NEW YORK DAILY NEWS
Wednesday, February 3, 2016, 11:26 AM
Bob Watson announces his resignation as general manager of the New York Yankees as his successor Brian Cashman looks on at press conference at Yankee Stadium.
(Originally published by the Daily News on Feb. 4, 1998.)
Bob Watson claims he had seen everything he needed to see at the expansion draft in Phoenix last November to know his time to leave the Yankees, to leave baseball, was upon him.
And he wasn’t talking about George Steinbrenner’s latest flip job, this one concerning the team’s inability to land Pedro Martinez, as the deciding factor in question.
“Nine years ago, when I walked into those meetings, there were only two faces in the room that were of color. Myself and Frank Robinson,” Watson said at the Stadium yesterday, moments before introducing his 30-year-old ex-assistant, Brian Cashman, as his successor as Steinbrenner’s 17th and youngest GM.
“But I went there to those meetings this year and there were some 20 faces (of color). I knew it was time I could step down . . . and move on with my life.”
With his wife, Carol, by his side and a Yankee banner perhaps symbolically behind him, the 51-year-old Watson officially resigned his post as GM and Steinbrenner’s primary sparring partner yesterday, taking with him a two-year legacy most of his predecessors in the GM chair cannot boast.
The first African-American GM in baseball history with the Astros in 1993, Watson indicated the Yankees likely will be his final employer in baseball. If so, he takes with him a sterling resume that includes the club’s first World Series title in 18 years.
Watson insisted his decision was not health related, although recent bouts with prostate cancer and hypertension underscored the latter years of his executive career. And he insisted his decision to leave “absolutely had nothing to do” with Steinbrenner’s typical ravings or “any of the events that have taken place over this winter,” although few people believe that.
“I’ve enjoyed my stay here to the extent one can enjoy it,” Watson admitted. “But I can’t say I wouldn’t do it again.”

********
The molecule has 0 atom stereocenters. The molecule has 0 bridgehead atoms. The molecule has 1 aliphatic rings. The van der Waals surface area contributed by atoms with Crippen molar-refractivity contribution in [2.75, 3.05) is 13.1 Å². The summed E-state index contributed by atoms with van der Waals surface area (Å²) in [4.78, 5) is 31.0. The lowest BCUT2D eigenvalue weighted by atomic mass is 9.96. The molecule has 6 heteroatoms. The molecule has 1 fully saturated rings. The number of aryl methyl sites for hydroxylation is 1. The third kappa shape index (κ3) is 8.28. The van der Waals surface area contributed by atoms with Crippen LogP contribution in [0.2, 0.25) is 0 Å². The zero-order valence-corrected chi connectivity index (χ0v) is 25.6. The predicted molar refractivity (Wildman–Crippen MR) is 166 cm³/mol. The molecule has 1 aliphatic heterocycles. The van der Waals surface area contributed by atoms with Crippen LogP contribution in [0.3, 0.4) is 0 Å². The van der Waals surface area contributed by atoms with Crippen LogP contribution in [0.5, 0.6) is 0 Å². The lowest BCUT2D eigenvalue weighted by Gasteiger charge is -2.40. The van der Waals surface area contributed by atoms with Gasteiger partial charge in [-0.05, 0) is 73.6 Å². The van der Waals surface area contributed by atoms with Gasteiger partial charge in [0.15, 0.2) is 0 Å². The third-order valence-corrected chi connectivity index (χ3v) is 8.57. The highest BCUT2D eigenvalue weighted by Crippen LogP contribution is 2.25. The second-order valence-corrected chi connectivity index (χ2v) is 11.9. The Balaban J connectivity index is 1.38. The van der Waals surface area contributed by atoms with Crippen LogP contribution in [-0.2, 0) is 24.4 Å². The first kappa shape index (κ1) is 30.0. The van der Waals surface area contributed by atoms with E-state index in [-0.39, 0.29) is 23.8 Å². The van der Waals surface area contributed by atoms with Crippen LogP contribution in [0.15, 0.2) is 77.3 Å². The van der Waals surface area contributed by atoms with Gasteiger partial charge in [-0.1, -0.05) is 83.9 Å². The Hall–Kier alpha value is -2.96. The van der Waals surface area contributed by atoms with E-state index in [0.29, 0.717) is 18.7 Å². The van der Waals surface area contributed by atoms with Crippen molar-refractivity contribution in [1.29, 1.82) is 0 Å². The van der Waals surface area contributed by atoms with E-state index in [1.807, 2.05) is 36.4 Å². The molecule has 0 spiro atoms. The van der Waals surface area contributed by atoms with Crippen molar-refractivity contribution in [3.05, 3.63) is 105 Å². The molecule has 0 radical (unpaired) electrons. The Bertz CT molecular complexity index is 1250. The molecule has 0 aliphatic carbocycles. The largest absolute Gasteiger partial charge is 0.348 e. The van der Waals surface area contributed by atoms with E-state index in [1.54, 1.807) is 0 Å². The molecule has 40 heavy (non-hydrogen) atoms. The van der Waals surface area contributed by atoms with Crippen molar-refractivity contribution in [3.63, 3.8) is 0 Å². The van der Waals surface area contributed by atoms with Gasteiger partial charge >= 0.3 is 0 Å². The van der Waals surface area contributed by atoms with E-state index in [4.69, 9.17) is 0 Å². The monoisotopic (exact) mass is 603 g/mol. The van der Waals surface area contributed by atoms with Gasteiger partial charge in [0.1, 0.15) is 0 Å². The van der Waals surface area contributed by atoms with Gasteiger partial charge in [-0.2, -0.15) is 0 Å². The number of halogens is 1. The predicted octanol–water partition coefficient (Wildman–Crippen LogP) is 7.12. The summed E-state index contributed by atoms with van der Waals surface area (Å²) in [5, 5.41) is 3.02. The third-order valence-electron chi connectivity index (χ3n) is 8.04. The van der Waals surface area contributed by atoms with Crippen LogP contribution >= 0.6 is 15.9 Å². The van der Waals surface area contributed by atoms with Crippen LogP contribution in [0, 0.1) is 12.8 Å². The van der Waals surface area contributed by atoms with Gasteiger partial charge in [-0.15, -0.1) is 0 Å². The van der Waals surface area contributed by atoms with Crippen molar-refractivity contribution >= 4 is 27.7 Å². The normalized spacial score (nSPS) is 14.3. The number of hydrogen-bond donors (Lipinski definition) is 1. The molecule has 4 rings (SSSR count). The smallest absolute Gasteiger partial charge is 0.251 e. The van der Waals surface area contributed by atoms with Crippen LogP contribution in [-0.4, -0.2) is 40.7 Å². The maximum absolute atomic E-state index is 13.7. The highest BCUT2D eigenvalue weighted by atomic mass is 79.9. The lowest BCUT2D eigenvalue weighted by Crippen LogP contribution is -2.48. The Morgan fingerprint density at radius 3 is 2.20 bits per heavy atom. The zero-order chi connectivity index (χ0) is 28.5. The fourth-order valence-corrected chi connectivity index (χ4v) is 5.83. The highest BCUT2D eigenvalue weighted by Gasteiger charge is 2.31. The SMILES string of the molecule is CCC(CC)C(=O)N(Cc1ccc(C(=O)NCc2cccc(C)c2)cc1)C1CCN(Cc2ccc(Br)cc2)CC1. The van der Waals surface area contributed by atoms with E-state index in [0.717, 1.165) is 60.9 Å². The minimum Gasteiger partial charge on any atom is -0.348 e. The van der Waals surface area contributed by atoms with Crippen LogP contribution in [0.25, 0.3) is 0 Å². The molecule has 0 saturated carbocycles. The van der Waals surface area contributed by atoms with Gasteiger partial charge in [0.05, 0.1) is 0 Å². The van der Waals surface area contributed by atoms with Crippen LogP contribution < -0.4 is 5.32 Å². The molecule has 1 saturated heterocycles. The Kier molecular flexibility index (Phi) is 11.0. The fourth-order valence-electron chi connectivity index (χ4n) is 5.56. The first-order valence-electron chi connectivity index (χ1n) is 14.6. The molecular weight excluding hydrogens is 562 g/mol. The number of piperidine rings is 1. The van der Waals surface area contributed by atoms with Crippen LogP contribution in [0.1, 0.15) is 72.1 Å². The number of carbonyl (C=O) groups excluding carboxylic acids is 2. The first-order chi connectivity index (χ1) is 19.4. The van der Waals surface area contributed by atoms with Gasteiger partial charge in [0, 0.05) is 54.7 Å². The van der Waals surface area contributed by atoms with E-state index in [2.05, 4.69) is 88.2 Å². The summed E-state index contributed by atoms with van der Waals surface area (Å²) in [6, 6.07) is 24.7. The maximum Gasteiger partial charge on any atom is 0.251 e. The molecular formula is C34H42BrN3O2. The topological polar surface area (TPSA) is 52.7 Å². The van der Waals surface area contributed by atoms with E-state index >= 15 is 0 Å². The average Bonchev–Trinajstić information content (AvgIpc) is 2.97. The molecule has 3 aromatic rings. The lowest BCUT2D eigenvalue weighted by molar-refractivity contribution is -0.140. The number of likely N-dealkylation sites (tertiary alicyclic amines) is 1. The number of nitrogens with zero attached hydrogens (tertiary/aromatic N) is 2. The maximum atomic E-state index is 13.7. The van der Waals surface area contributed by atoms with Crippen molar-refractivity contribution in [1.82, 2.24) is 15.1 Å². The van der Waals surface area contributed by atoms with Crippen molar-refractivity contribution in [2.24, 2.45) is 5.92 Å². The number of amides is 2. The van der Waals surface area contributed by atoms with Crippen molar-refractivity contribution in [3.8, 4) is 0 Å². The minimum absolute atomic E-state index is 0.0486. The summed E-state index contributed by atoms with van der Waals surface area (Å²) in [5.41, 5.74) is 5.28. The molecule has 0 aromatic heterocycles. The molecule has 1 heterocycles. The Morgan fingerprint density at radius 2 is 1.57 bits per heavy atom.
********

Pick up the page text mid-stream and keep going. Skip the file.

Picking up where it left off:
Indeed, Watson recalled when Charlie Hayes squeezed the final out of the 1996 World Series making Watson the first African-American GM to be fitted for such a ring streams of tears were coming down his face.
“I have no regrets at all. What I have accomplished in the industry can speak for itself,” Watson said. “It was a real sense of accomplishment. I would say that was the most enjoyable moment . . . and nobody can take that away from me.”
Not even Steinbrenner, although Watson refused to take any parting shots in taking what he repeatedly called “the high road” when asked about his often stormy relationship with The Boss.
“You’re going to write and say whatever you want to say about George Steinbrenner. But I came into this with my eyes open,” Watson said. “I’ve made my decision based on me. This is not about Mr. Steinbrenner. This is about me. I did it for me.”
“Today is a bittersweet day for me,” he said more than once. “Today ends 33 years of being in professional baseball, and 43 involved in baseball from Little League to the present. I need some time off.”
Watson, who will be paid his $ 400,000 salary for 1998 plus an undisclosed severance package for 1999, clarified that he has never sought other baseball jobs while under contract to the Yankees, as had been reported.
Instead, he said he has plans to travel and that he just recently had begun sending out feelers for speaking engagements, broadcasting positions and “possibly even laying some cement.”
Anything but baseball.